Tay Valley candidates draw crowd to school

The auditorium was packed at Tay Valley Public School for the All-Candidates meeting Wednesday night. Photo credit: Sally Smith.
Posted on: October 6, 2018

Sally Smith

So…will it be the career musician who would bring music to council if elected to Tay Valley council, or the moody, broody lawyer Mick Wicklum? Both Doug Barr and Wicklum took to the mic Wednesday night at Tay Valley Public School addressing an over-capacity crowd, expressing their views and opinions on what could be done and what should be done.

It takes guts to stand up in front of an over-capacity crowd and declare you’re running for position of councillor; it takes bravado and even egotism to stand in front of the same crowd to state why you should be elected (either newly or again) as reeve, deputy reeve or for another term as councillor.

There was lots of all three at the Tay Valley All-Candidates’ meeting September 26 hosted by the Perth and District Canadian Federation of University Women and sponsored by Lake 88. The auditorium was packed with well-wishers, groupies and those actually looking for information or hoping for a bit of back-and-forth between candidates.

It was not to be.

The crowd of 294 (plus) was civil, loud, and clapped frequently; there were no catcalls or raspberries, no shouting or en masse departures. In other words — courteous and polite.

Ten chairs sat behind a long table waiting for the first speakers — those vying for a councillor’s position — Fred Dobbie, Wayne Jordan, Gene Richardson, Doug Barr, Greg Hallam, Beverley Phillips, Mick Wicklum, Mark Burnham, RoxAnne Darling and Rob Rainer.

Three candidates were vying for two positions in Bathurst Ward; they spoke first. Four candidates were vying for two positions in Burgess Ward, and finally three candidates were vying for two positions in Sherbrooke ward.

Dobbie (a present councillor) detailed his work over the past four years.

Jordan followed stating he’s “not a politician, just a country lad who likes to get involved with his community” and making his first run.

Richardson promised to look at all sides through “listening, communication and resolution,” and was making his first attempt at council.

Then came Barr running for Burgess Ward. “I’ve been in Nunavut, in the Arctic, for the last four years. I’m glad to be back,” he said. Wanting to get involved but not sure how, he decided to make a run for a council seat. As a musician, he cautioned that “…if I do get elected to council, there may be singing.” He stands for cleaner rivers and lakes, gives a high priority to the environment, wants to give every break possible to farmers, believes in growing local food, in tiny houses, accountability, and fiscal responsibility, and accepts it will be a steep learning curve, if elected.

Present councillor Hallam is looking for another term; he’s been on council eight years, takes a common sense approach, looks at all facts, and doesn’t “have a knee jerk reaction to situations,” nor “is susceptible to inappropriate outside influences.” He also wants to bring on high speed broadband which will “help keep the younger generation living and working here.”

Phillips stood next. As this is her first run she says she brings no baggage and no hidden agendas, and confessed she’s running because it was on her “bucket list…but so was sky diving. Politics seemed less stressful — but I might have been wrong,” she laughed. She listed her attributes: she’s dependable and  trustworthy, she listens, learns both sides, she does her homework, is fair, promises common sense and competent representation. Her background is in finance.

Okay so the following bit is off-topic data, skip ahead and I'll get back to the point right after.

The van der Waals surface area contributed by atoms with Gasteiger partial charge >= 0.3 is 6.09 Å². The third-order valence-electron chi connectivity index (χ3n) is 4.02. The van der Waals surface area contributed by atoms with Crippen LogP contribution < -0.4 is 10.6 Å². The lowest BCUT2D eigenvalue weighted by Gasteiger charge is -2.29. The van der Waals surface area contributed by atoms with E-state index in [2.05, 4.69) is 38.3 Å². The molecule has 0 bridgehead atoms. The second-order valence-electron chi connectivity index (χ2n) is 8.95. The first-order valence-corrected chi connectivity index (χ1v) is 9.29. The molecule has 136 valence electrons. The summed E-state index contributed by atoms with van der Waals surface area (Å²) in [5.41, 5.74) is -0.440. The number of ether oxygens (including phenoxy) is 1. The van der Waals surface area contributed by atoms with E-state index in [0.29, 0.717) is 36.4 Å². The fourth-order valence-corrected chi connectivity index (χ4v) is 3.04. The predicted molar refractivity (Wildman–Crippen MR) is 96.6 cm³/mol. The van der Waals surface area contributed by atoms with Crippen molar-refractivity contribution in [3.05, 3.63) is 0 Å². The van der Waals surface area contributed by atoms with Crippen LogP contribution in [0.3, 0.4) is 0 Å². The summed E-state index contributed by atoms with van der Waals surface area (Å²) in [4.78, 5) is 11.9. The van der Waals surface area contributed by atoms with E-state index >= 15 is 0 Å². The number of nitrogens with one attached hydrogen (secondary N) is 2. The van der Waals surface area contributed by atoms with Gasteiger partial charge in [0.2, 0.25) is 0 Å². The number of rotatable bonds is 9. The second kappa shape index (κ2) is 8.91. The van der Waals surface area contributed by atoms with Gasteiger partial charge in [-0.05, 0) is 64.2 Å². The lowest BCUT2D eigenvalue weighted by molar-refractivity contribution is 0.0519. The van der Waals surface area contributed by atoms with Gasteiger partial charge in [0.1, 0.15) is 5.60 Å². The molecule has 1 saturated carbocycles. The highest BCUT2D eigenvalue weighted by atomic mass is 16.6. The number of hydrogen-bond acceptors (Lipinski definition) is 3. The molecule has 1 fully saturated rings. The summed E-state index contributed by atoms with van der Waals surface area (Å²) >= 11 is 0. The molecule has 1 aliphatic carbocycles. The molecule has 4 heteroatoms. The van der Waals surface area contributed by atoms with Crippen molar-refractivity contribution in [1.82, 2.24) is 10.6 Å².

Wicklum, intense and serious, the final speaker for Burgess Ward, sat and spoke. This is his first run for council. He detailed his law experiences, admitted he had a great “politically correct” speech planned, tossed it out deciding instead to speak from the gut. “Tay Valley has lost its way. It’s adrift with no one seemingly at the helm, and we’re headed straight for the rocks. There are three major problems — procedural bylaws, the Blueberry Creek fiasco and ongoing disarray in Council Chambers.

“One problem night be fine, two problems may be a coincidence but three major problems with lawyers letters flying around everywhere…” he questions. “There’s no other conclusion. Something isn’t working at the council level and it’s gotta be fixed. The next big issue is the monastery expansion in Burgess —  that could be the biggest problem of them all. If voted in I will re-open the bylaw, fix Blueberry Creek and make sure the monastery is handled well from the start.

“Not every decision is going to be a popular one but it does have to be the right one, not partly right, not somewhat right. Council decisions have to be full right.”

Burnham spoke first for Sherbrooke Ward and is making another run after being off council for four years. He believes in transparency, in recording and posting council meetings; he says he knows it will cost money.

Darling, on council for 12 years, realizes there has been “much controversy, and that Tay Valley is a township divided.” She believes “great communities are created by small, everyday acts of goodwill and support,” and if she’s re-elected she will add “common sense and understanding” to that.

The final speaker for a councillor’s position was Rainer making his first run. He has lived and worked across Canada, been an executive director for seven organizations, considers himself a “visionary, welcoming, responsible and responsive” and is “independent in mind and voice.”

No questions were entertained; as soon as candidates for councillor finished their entreaties, Deputy Reeve candidates took to the stage.